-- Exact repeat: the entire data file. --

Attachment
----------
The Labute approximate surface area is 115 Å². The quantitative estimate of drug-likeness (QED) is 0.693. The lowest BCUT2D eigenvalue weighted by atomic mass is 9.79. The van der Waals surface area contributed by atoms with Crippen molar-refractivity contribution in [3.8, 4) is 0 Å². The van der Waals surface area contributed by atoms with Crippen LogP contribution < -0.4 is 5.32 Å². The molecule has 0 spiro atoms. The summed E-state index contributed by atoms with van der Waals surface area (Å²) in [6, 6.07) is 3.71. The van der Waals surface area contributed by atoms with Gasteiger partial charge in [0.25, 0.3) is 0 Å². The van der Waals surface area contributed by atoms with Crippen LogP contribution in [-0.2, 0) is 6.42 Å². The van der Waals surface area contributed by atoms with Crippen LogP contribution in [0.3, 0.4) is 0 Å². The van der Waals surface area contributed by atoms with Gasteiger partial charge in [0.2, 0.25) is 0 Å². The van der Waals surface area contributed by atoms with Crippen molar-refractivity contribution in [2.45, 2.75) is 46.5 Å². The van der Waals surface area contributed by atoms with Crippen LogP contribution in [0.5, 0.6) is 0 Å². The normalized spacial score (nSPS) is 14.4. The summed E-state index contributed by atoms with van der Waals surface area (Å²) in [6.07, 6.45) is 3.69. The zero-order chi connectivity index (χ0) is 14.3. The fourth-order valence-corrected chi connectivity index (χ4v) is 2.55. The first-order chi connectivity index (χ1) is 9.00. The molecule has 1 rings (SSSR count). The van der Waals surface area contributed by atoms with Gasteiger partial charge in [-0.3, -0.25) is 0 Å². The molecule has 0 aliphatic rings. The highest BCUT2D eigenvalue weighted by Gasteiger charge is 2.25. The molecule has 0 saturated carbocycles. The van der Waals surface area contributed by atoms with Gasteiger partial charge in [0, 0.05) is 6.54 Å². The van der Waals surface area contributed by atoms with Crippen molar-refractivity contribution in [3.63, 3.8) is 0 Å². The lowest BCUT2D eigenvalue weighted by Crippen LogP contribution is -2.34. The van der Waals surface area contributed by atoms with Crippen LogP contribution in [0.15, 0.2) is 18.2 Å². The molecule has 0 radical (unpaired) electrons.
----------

The Labute approximate surface area is 115 Å². The quantitative estimate of drug-likeness (QED) is 0.693. The lowest BCUT2D eigenvalue weighted by atomic mass is 9.79. The van der Waals surface area contributed by atoms with Crippen molar-refractivity contribution in [3.8, 4) is 0 Å². The van der Waals surface area contributed by atoms with Crippen LogP contribution < -0.4 is 5.32 Å². The molecule has 0 spiro atoms. The summed E-state index contributed by atoms with van der Waals surface area (Å²) in [6, 6.07) is 3.71. The van der Waals surface area contributed by atoms with Gasteiger partial charge in [0.25, 0.3) is 0 Å². The van der Waals surface area contributed by atoms with Crippen LogP contribution in [-0.2, 0) is 6.42 Å². The van der Waals surface area contributed by atoms with Crippen LogP contribution in [0.3, 0.4) is 0 Å². The van der Waals surface area contributed by atoms with Gasteiger partial charge in [0.2, 0.25) is 0 Å². The van der Waals surface area contributed by atoms with Crippen molar-refractivity contribution in [2.45, 2.75) is 46.5 Å². The van der Waals surface area contributed by atoms with Crippen LogP contribution in [0.5, 0.6) is 0 Å². The normalized spacial score (nSPS) is 14.4. The summed E-state index contributed by atoms with van der Waals surface area (Å²) in [6.07, 6.45) is 3.69. The zero-order chi connectivity index (χ0) is 14.3. The fourth-order valence-corrected chi connectivity index (χ4v) is 2.55. The first-order chi connectivity index (χ1) is 9.00. The molecule has 1 rings (SSSR count). The van der Waals surface area contributed by atoms with Gasteiger partial charge in [-0.3, -0.25) is 0 Å². The molecule has 0 aliphatic rings. The highest BCUT2D eigenvalue weighted by Gasteiger charge is 2.25. The molecule has 0 saturated carbocycles. The van der Waals surface area contributed by atoms with Gasteiger partial charge in [0, 0.05) is 6.54 Å². The van der Waals surface area contributed by atoms with Crippen molar-refractivity contribution in [3.63, 3.8) is 0 Å². The lowest BCUT2D eigenvalue weighted by Crippen LogP contribution is -2.34. The van der Waals surface area contributed by atoms with Crippen LogP contribution in [0.15, 0.2) is 18.2 Å². The molecule has 0 radical (unpaired) electrons.